WASHINGTON — Americans’ real income increased in 1995 for the first time in six years, the Census Bureau said Thursday in its annual economic report, promptly trumpeted by President Clinton as “a good day for our country.”
The analysis also found a decline in the number of poor, including the first time that the elderly had significantly less poverty than working-age Americans.
“Today it is clear that more and more of our people are sharing in that prosperity. We are growing — and growing together,” Clinton said.
Median household income for Americans was $34,076 in 1995, up 2.7 percent from the year before and the first real increase in six years, after adjusting for inflation, the Bureau said.
In addition, the agency reported that the number of poor Americans dropped 1.6 million to 36.4 million from 1994 to 1995. That resulted in a decline in the share of Americans living in poverty from 14.5 percent to 13.8 percent. The poverty threshold for a family of four in 1995 was $15,569.
Maine bucked the poverty trend, with the state’s poverty rate rising from 9.4 percent in ’94 to 11.2 percent last year. However, the median income of Mainers increased in that span from $31,175 to $33,858.
The Census statistics covered both family and nonfamily households, a first since the those distinctions were made in 1980, said Daniel H. Weinberg, chief of the Bureau’s Housing and Household Economics Statistics Division.
Joseph Stiglitz, chairman of the president’s Council of Economic Advisers, described it as a “golden situation.” Wages are rising faster than inflation, but not so quickly that they could lead to higher interest rates, chilling economic growth, he said.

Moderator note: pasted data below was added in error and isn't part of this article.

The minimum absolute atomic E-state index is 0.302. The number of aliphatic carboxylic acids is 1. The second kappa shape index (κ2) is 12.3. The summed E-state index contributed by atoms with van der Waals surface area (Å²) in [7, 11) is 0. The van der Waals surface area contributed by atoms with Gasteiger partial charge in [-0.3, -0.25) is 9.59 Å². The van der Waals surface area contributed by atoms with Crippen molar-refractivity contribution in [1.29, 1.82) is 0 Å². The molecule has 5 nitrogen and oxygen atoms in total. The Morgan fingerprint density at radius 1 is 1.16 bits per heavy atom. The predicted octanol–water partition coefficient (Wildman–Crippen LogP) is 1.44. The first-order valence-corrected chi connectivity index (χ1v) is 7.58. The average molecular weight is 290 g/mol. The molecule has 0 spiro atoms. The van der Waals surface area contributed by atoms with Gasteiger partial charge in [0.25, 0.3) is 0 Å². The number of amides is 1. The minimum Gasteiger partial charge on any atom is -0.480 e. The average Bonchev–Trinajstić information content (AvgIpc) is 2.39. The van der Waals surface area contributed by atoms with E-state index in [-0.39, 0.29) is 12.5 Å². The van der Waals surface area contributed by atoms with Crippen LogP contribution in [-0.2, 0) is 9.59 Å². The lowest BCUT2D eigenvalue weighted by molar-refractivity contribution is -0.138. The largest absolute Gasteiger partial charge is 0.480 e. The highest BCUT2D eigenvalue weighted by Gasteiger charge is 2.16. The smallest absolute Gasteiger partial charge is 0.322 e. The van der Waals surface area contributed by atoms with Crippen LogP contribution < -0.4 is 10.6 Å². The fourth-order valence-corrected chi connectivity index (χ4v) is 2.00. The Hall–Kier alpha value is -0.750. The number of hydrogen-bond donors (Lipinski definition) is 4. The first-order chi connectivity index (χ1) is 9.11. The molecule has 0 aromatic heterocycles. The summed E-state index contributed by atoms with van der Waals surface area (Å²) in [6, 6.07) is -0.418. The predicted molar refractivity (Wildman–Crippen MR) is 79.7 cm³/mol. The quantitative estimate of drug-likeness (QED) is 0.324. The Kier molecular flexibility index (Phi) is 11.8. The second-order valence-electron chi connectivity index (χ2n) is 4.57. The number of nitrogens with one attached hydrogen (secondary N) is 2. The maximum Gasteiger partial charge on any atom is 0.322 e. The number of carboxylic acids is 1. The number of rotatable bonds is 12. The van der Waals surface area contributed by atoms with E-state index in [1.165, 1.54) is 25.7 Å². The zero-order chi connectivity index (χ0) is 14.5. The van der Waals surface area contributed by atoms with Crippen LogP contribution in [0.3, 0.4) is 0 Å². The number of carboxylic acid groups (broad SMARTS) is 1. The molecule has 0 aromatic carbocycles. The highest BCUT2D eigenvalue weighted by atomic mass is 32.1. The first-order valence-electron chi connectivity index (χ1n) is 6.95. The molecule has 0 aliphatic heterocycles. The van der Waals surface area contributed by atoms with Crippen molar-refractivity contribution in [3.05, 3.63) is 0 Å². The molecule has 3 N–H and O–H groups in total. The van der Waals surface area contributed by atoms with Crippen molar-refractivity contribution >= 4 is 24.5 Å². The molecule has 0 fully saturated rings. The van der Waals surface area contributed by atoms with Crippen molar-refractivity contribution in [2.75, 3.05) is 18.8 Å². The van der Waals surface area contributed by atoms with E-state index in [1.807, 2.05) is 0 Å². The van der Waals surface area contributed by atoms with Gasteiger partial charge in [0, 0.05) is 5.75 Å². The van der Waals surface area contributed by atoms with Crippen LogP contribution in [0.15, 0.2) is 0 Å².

But a spokesman for Republican presidential candidate Bob Dole said “economic anxiety is real in America today” and the statistics “do nothing to comfort a homemaker trying to buy groceries or a wage earner worried about the next paycheck.”
Campaign spokesman Nelson Warfield said in a statement the earnings of full-time workers declined, and the improvement in household income was due primarily to more members of a household working.
Isaac Shapiro, a senior staff member at the Center for Budget and Policy Priorities, an advocacy group for the poor, noted that problems remain: millions of Americans still lack health insurance, the economy did not improve for Hispanics and poverty remains higher than it has been at times in years past.
Nonetheless, Shapiro was pleased with overall signs of progress and praised the Bureau for what he called “evenhanded” treatment of the statistics in an election year.
The numbers “are not cooked,” he said. “The reputation and integrity of the Census Bureau are both excellent.”
Having fewer children in poverty is an improvement, but progress remains slow, said Julian Palmer of the New York-based National Center for Children in Poverty. He noted that child poverty in the United States remains higher than in any other industrialized country.
The Midwest led the way in income with a 7.2 percent increase in median household income to $35,839, Weinberg said.
Indeed, the Bureau considered that the only region to have a statistically significant improvement. The change in the rest of the country fell within the statistical margin of error.
Changes in other regions were: West, up 1.6 percent to $35,979; Northeast, up 0.5 percent to $36,111 and South, up 0.2 percent to $30,942.
Median means half of all households had more income and half less. Statisticians prefer to use median, instead of average, which they contend can be distorted by a small number of households with very high incomes.